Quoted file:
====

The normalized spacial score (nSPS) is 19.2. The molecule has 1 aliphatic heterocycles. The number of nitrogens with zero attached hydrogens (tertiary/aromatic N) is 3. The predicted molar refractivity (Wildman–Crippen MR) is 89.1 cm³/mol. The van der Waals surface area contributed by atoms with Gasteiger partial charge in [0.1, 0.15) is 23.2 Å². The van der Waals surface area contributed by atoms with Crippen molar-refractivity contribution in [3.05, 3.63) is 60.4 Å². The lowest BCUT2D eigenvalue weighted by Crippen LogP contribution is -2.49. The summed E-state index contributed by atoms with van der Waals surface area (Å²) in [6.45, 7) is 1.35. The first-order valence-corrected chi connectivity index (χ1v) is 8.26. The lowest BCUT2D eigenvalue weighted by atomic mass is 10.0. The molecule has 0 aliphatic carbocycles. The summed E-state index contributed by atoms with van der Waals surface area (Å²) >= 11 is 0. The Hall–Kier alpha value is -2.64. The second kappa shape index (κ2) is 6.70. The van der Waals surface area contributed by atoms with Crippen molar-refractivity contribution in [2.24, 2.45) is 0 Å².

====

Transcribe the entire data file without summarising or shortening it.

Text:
The normalized spacial score (nSPS) is 19.2. The molecule has 1 aliphatic heterocycles. The number of nitrogens with zero attached hydrogens (tertiary/aromatic N) is 3. The predicted molar refractivity (Wildman–Crippen MR) is 89.1 cm³/mol. The van der Waals surface area contributed by atoms with Gasteiger partial charge in [0.1, 0.15) is 23.2 Å². The van der Waals surface area contributed by atoms with Crippen molar-refractivity contribution in [3.05, 3.63) is 60.4 Å². The lowest BCUT2D eigenvalue weighted by Crippen LogP contribution is -2.49. The summed E-state index contributed by atoms with van der Waals surface area (Å²) in [6.45, 7) is 1.35. The first-order valence-corrected chi connectivity index (χ1v) is 8.26. The lowest BCUT2D eigenvalue weighted by atomic mass is 10.0. The molecule has 0 aliphatic carbocycles. The summed E-state index contributed by atoms with van der Waals surface area (Å²) >= 11 is 0. The Hall–Kier alpha value is -2.64. The second kappa shape index (κ2) is 6.70. The van der Waals surface area contributed by atoms with Crippen molar-refractivity contribution in [2.24, 2.45) is 0 Å².